New research released today reveals the significant concerns of C-suite and director level decision-makers at retail banks about the Open Banking regulations, potential competition from tech giants, and the performance of fintech companies.
The research, commissioned by Pepper, the 100% mobile bank created by Bank Leumi, Israel’s leading bank, found that two-thirds (66%) of financial decision-makers feel that technology giants such as Google and Amazon will offer retail banking services in five years in the UK.
In addition, according to a third of respondents (34%), traditional banks as we know them will effectively cease to exist by 2023. Instead they expect banking to be split into specific services (i.e. payments, money transfers, loans etc.), which tech giants or specialist financial companies will handle exclusively, yet some of these companies already offer financial services, like Apple Pay and Google Pay.
The Impact of Open Banking
The introduction of the Payment Services Directive II (PSD 2), also referred to broadly as Open Banking, in January 2018, is cited as the one of the biggest reasons why respondents believe that tech giants will jump into this space. Six in 10 (64%) decision-makers said they believe that the new regulations have already given large tech companies a distinct advantage over traditional banks, opening the door for their entry into the retail banking market within five years.
More immediately, however, the majority of respondents (58%) think that PSD2-led Open Banking regulation has had a “negative” impact on their organisation in less than a year. Nearly half (48%) feel that the new regulations have added more red tape and around a third of respondents also believe that Open Banking has caused confusion amongst not only their customers (30%) but also their own employees (28%).
Despite this though, 56% of respondents still think that Open Banking is an opportunity for traditional banks to change and become more customer-centric.
Retail Banks Behind Fintech Rivals
Regarding their current performance in the UK, decision-makers believe traditional retail banks are struggling to compete in the digital era. The vast majority (82%) say banks aren’t innovating fast enough to meet changing consumer demands for digital services, with almost half (48%) thinking that these banks are at least three years behind fintech rivals.
The number one reason cited for feeling that they are behind newer rivals is that there is a reluctance to adopt external technology (65%), followed by a culture that is not innovation focused (57%) and that it takes longer to innovate due to clunky legacy IT systems (53%). A third (34%) admit that innovation is being stunted because retail banks are too focused on product development and streamlining.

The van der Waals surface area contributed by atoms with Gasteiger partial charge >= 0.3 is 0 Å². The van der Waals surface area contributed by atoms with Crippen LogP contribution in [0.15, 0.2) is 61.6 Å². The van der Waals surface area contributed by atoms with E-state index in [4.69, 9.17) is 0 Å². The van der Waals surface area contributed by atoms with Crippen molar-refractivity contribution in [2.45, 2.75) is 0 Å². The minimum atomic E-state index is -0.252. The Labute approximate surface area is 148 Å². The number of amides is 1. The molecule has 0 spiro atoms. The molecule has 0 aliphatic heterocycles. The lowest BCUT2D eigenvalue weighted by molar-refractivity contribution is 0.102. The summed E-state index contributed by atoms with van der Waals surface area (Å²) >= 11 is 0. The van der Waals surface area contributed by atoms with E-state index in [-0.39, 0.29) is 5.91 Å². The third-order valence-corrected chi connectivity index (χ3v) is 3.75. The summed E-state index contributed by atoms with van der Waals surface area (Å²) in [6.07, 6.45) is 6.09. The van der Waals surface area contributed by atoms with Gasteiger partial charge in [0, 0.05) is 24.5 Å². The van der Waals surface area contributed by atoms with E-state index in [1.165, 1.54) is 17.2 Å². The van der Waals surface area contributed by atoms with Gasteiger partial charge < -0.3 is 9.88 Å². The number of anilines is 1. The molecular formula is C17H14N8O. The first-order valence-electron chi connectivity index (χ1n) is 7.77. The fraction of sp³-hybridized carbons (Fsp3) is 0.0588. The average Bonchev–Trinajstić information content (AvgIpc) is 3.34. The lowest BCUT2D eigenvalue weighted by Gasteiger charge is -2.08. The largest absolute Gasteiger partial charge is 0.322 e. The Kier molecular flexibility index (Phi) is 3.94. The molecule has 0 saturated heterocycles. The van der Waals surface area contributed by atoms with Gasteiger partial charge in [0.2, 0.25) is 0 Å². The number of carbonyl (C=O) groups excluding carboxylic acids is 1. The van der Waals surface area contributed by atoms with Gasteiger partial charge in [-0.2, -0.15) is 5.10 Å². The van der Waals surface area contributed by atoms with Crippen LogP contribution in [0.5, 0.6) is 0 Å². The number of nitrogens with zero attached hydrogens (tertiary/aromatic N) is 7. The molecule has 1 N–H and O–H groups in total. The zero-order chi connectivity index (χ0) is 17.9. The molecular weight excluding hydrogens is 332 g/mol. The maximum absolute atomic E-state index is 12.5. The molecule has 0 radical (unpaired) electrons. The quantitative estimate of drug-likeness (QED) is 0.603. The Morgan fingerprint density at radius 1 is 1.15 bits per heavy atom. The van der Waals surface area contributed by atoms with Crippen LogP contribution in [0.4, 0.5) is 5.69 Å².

Despite this, over half of decision-makers (54%) believe that retail banks “must collaborate” with fintech firms to speed up their own innovation.
Michal Kissos Hertzog, CEO of Pepper said of the research: “Clearly financial decision-makers feel that Open Banking has opened the door to tech giants to jump into the retail banking space, but this must not be feared.”
“Open Banking can create a real revolution that benefits traditional banks, not only the huge tech companies. In my view, it won’t end in a ‘winner takes all’ scenario, like in other industries.
The two main challenges for banks today are utilising the huge amount of data they have gained for the benefit of customers; and collaborating with fintechs and third parties – which are made possible in light of Open Banking – in order to offer the best value proposition”.
“Having said that, another big challenge for traditional banks today is changing their outdated legacy IT systems, some of which were built decades go. Despite this very challenging situation, it actually – in a positive way – forces banks to put innovation at the heart of what they do from now on and will help them to put up a fight with the tech giants”.
“At Leumi we not only ‘disrupted ourselves’ by spinning off a mobile-only challenger bank of our own – ‘Pepper’, we also made sure it was built from scratch, on a new core IT system, and with an Open Banking ready architecture and data capabilities, allowing it to play a significant role in this upcoming ecosystem.”
In 2017, Bank Leumi launched Pepper, a first of its kind digital platform, to allow customers to manage all of their banking activities entirely via mobile and with no current account fees. Pepper, built on a new and separate core IT system, is based on a unique artificial intelligence technology that offers a personalised banking experience that differs from person to person and helps customers better manage their finances.